AR 15 UPPERS FOR SALE
AR 15 UPPERS FOR SALE.
Barrel: 16″ Parkerized
Caliber: 350 Legend
12″ KeyMod Super Slim Free Float Handguard
5.56 Mil-Spec Bolt Carrier Group AR-15 Nitride C158
While both have their good and bad points, I prefer the AR series for a couple of reasons. One being, the M16/M4 is the standard battle rifle for the U.S. Armed Forces and federal, state, and local law enforcement.
In most cases, parts for the M16/M4 are interchangeable with the AR-15. This means that when SHTF, you will find parts, magazines, and ammunition anywhere.
There are differences between the military and civilian versions of the rifle. We’ll talk about those, as well as the differences found among the AR family of weapons.
Before we get into the AR-15, I feel it’s important to know a little bit about the M16/M4 and its history.
Semi-automatic AR-15s for sale to civilians are internally different from the fully automatic M16. On the outside, they appear almost identical. With the upper receiver only a little different (having an area milled out for clearance).
On the inside, though, they are apples and oranges, being the hammer and trigger are of a different design. The bolt carrier and internal lower receiver of semi-automatic rifles are different.
In fact, the firing mechanisms are not interchangeable. This was to meet ATF requirements so civilian weapons are easy to convert to full-automatic.
In the late 1970s and early 1980s, modifications to the AR-15 were rampant. That was with “Drop-In Auto Sear” or “lightning-link” conversions to fully automatic.
But, these were very straightforward modifications. And, unless using registered and transferable parts made before May 19, 1986, are now illegal.
In 1986, The Firearm Owners Protection Act (Public Law 99-308) redefined a machine gun. It was to include individual components used to convert a semi-automatic firearm to a full-automatic.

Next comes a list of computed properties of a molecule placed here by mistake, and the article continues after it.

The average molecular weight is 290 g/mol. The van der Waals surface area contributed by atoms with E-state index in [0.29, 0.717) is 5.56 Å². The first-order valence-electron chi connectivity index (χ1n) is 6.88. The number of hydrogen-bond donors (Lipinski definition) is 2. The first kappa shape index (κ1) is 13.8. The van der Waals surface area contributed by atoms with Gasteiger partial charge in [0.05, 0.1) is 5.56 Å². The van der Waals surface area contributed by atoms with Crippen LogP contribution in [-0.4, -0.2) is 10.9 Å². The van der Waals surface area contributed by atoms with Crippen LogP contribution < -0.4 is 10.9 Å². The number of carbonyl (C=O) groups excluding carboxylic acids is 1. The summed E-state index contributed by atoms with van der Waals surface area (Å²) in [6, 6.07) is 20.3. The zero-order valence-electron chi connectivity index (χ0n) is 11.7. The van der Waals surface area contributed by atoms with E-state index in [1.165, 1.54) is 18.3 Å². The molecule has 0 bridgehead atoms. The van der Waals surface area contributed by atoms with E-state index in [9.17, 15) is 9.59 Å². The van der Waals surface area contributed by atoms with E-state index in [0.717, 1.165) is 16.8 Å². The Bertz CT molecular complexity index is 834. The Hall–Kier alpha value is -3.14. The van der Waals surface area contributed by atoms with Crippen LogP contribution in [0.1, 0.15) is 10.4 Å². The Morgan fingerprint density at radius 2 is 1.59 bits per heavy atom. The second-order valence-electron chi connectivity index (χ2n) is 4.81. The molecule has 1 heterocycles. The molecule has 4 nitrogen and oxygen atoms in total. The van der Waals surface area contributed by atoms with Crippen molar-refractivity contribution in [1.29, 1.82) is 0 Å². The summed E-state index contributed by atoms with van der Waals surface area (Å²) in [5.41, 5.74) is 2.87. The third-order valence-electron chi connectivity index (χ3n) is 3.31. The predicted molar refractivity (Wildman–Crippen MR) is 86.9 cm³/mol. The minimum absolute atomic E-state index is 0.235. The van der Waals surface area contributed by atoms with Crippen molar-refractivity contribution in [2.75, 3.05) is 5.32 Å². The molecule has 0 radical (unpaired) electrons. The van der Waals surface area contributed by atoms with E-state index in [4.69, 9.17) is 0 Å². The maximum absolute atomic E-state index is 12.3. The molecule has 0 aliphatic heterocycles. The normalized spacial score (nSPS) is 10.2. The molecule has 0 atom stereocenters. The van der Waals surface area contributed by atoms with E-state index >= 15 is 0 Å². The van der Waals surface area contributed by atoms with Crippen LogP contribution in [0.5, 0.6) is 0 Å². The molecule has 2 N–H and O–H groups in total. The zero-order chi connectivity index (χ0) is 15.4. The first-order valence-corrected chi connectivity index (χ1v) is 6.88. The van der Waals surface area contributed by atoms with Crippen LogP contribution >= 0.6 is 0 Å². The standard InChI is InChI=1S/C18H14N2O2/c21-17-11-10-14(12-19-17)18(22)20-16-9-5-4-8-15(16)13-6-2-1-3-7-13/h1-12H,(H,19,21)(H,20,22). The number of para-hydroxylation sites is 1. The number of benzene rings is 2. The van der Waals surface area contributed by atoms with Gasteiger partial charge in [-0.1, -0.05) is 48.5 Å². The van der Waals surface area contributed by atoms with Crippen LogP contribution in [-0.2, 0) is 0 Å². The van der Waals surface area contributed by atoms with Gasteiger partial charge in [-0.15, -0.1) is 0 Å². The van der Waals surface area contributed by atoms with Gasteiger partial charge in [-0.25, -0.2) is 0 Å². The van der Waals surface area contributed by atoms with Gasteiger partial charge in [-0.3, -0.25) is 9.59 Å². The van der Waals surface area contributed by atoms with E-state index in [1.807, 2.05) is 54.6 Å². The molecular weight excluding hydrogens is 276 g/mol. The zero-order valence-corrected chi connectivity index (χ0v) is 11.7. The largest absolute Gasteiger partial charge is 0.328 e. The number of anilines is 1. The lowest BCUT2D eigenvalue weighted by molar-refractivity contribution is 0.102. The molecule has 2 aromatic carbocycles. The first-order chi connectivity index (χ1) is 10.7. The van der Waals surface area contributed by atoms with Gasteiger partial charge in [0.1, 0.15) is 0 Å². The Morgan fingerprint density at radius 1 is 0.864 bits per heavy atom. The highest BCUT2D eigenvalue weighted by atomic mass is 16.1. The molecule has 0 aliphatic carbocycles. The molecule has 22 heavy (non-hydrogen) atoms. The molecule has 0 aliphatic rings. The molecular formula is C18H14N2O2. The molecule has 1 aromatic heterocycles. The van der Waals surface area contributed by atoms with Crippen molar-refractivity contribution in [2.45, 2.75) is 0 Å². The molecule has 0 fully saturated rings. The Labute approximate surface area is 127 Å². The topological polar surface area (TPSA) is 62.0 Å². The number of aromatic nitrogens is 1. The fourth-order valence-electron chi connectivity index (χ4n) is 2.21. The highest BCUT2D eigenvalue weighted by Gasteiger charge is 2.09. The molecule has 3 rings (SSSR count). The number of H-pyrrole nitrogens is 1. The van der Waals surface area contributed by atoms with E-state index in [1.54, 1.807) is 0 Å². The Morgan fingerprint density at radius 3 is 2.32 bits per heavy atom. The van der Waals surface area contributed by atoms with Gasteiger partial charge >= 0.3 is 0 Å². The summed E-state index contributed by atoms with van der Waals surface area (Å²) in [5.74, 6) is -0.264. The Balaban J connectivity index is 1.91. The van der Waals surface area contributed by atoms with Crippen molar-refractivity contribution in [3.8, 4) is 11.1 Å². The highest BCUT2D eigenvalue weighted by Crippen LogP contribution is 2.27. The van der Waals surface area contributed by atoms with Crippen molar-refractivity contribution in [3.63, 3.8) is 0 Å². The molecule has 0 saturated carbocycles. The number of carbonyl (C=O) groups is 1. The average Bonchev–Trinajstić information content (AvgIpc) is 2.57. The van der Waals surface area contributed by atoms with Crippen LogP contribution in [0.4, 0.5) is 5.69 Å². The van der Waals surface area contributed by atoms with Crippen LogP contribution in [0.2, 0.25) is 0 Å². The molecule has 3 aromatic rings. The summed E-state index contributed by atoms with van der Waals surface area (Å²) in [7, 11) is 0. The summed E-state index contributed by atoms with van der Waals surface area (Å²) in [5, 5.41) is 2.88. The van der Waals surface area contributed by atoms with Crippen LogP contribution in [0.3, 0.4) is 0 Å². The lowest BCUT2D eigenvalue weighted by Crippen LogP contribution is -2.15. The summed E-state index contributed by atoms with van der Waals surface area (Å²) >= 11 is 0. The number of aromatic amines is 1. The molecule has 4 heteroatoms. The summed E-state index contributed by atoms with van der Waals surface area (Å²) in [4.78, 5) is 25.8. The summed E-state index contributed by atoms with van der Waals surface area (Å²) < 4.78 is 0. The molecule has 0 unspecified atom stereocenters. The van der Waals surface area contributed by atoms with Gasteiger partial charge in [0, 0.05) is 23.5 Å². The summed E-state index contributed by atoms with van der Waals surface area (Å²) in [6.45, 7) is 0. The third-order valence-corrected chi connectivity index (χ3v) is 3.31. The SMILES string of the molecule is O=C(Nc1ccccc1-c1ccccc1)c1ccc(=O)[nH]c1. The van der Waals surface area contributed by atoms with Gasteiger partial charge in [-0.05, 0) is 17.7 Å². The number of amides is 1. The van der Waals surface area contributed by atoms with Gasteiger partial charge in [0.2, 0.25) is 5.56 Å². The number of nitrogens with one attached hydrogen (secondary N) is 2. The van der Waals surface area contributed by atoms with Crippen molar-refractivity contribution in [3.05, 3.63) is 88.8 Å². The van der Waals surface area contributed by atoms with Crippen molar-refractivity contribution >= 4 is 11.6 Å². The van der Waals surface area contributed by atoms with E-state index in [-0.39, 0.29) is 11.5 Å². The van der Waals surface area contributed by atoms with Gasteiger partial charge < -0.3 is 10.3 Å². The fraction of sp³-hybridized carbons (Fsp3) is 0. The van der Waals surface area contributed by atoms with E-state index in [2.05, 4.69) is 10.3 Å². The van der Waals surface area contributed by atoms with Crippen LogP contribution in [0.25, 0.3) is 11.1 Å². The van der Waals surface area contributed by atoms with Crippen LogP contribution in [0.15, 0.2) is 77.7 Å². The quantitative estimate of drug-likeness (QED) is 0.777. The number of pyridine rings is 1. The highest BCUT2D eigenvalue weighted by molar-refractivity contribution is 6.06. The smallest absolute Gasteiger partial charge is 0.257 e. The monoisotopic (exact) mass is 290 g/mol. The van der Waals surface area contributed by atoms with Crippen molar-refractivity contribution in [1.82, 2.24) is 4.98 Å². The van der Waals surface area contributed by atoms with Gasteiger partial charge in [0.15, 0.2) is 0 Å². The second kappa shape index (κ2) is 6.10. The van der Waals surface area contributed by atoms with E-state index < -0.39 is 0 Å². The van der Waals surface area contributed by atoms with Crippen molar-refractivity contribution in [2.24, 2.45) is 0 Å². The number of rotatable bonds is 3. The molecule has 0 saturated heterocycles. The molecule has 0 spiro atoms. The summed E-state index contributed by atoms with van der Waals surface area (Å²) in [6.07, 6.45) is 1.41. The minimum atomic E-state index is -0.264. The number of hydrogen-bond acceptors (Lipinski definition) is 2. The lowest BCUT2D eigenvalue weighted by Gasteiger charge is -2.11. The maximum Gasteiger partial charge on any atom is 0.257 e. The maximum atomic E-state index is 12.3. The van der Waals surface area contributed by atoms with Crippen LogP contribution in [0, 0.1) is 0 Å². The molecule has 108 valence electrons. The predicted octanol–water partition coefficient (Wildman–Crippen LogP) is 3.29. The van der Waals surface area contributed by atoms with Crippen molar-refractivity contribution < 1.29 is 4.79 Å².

I cannot stress this enough. If you convert an AR-15 to fully automatic and you get caught, you are going to prison. The ATF’s Firearms Enforcement Division is very serious about this.
Having said that, there are parts that are interchangeable. Having them installed on your AR-15 does not make it a machine gun under federal law though.
The full-auto bolt and bolt carrier are interchangeable, and having one in your rifle is legal.
Parts of the AR-15 Rifle
One thing to note on the interchangeability of AR 15 parts, the AR-15 comes in two variants: Commercial and Mil-Spec.
Over the course of this article, I’ll point out the differences between AR-15 and M16/M4 parts and Mil-Spec vs. Commercial. Regardless, the various types function in the same way.
The AR-15 consists of three major components: the upper receiver, the bolt and bolt carrier, and the lower receiver. Two pins hold together the upper and lower receiver.
Pushing the rearmost pinout will allow the upper receiver to tilt forward for field cleaning. Pushing both pins out then will allow the upper and lower assemblies to separate.
There are two basic operating systems for the AR-15. Direct Impingement and Gas Piston, with the most common being Direct Impingement. All the ones I own are Direct Impingement.
Direct impingement is the original technology used in the M16 and its variants devised by Eugene Stoner in the ’50s. Propellant gas from the fired round goes through a small hole located in the barrel.
This gas is then channeled through a very small tube where it comes in contact (or impinge) to the bolt carrier.
At this point, the gas pushes to the rear of the rifle, forcing the bolt carrier back where the spent case comes out.
As the bolt carrier moves rearward it pushes the buffer back, compressing a spring.
It is then pushed forward by spring-loaded action and strips an unspent round from the magazine. After that, it goes back straight into the chamber of the barrel.
A gas piston is the same operation used by the AK-47. While it is more or less the same as direct impingement systems, there are a few differences.
Firing a round again feeds propellant gases into the barrel. But instead of going into a tube as it is in a direct impingement system, it stays in a separate cylinder.
This cylinder holds a piston. As the gas moves the piston, it, in turn, pushes the bolt carrier rearward.
Then it extracts the spent rounds and feeds in the new round. The bolt carrier pushes forward to the closed position by a spring, as with direct impingement.